“Yes,” said the Swami without a moment’s hesitation, “China has. Amongst other countries, I have travelled in China and Japan. Today, China is like a disorganised mob; but in the heyday of her greatness she possessed the most admirable organisation any nation has yet known Many of the devices and methods we term modern were practiced by the Chinese for hundreds and even thousands of years. Take competitive examination as an illustration.”

    “Why did she become disorganized?”

    “Because she could not produce men equal to the system. You have the saying that men cannot be made virtuous by an Act of Parliament; the Chinese experienced it before you. And that is why religion is of deeper importance than politics, since it goes to the root, and deals with the essential of conduct.”

    “Is India conscious of the awakening that you allude to?”

    “Perfectly conscious. The world perhaps sees it chiefly in the Congress movement and in the field of social reform; but the awakening is quite as real in religion, though it works more silently.”

    “The West and East have such different ideals of life. Ours seems to be the perfecting of the social state. Whilst we are busy seeing to these matters, Orientals are meditating on abstractions. Here has Parliament been discussing the payment of the Indian army in the Sudan. All the respectable section of the Conservative press has made a loud outcry against the unjust decision of the Government, whereas you probably think the whole affair not worth attention.”

    “But you are quite wrong”, said the Swami, taking the paper and running his eyes over extracts from the Conservative Journals. “My sympathies in this matter are naturally with my country. Yet it reminds one of the old Sanskrit proverb: ‘You have sold the elephant, why quarrel over the goad?’ India always pays. The quarrels of politicians are very curious. It will take ages to bring religion into politics.”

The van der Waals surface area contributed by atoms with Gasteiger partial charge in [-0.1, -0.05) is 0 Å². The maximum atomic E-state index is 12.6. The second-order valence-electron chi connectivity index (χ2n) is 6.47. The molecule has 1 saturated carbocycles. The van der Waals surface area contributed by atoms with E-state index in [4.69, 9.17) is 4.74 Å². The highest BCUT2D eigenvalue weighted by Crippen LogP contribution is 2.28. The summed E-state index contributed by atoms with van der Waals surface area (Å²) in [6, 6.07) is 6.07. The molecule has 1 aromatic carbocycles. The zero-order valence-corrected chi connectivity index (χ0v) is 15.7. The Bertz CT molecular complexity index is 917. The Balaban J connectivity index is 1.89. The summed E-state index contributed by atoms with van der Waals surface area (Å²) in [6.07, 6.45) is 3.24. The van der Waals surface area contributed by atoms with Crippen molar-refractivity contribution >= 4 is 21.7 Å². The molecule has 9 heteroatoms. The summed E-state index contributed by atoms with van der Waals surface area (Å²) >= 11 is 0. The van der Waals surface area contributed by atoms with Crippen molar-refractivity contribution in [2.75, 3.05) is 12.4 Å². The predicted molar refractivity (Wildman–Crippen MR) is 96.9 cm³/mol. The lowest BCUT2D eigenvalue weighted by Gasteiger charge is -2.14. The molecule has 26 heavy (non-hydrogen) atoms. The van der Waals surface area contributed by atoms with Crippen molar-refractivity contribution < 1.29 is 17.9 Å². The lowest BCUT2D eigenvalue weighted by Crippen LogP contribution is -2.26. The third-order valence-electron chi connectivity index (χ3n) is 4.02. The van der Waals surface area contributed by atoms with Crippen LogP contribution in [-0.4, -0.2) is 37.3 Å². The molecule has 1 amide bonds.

“One ought to make the effort very soon all the same.”

    “Yes, it is worth one’s while to plant an idea in the heart of this great London, surely the greatest governing machine that has ever been set in motion. I often watch it working, the power and perfection with which the minutest vein is reached, its wonderful system of circulation and distribution. It helps one to realise how great is the Empire and how great its task. And with all the rest, it distributes thought. It would be worth a man’s while to place some ideas in the heart of this great machine, so that they might circulate to the remotest part.”

    The Swami is a man of distinguished appearance. Tall, broad, with fine features enhanced by his picturesque Eastern dress, his personality is very striking. By birth, he is a Bengali, and by education, a graduate of the Calcutta University. His gifts as an orator are high. He can speak for an hour and a half without a note or the slightest pause for a word.

    C. S. B.


  30. SrinivasanAangirasan



    (The Echo, London, 1896)

    . . . I presume that in his own country the Swami would live under a tree, or at most in the precincts of a temple, his head shaved, dressed in the costume of his country. But these things are not done in London, so that I found the Swami located much like other people, and, save that he wears a long coat of a dark orange shade, dressed like other mortals likewise. He laughingly related that his dress, especially when he wears a turban, does not commend itself to the London street arab, whose observations are scarcely worth repeating. I began by asking the Indian Yogi to spell his name very slowly. . . .

    “Do you think that nowadays people are laying much stress on the non-essential?”

    “I think so among the backward nations, and among the less cultured portion of the civilised people of the West. Your question implies that among the cultured and the wealthy, matters are on a different footing. So they are; the wealthy are either immersed in the enjoyment of health or grubbing for more. They, and a large section of the busy people, say of religion that it is rot, stuff, nonsense, and they honestly think so The only religion that is fashionable is patriotism and Mrs. Grundy. People merely go to church when they are marrying or burying somebody.”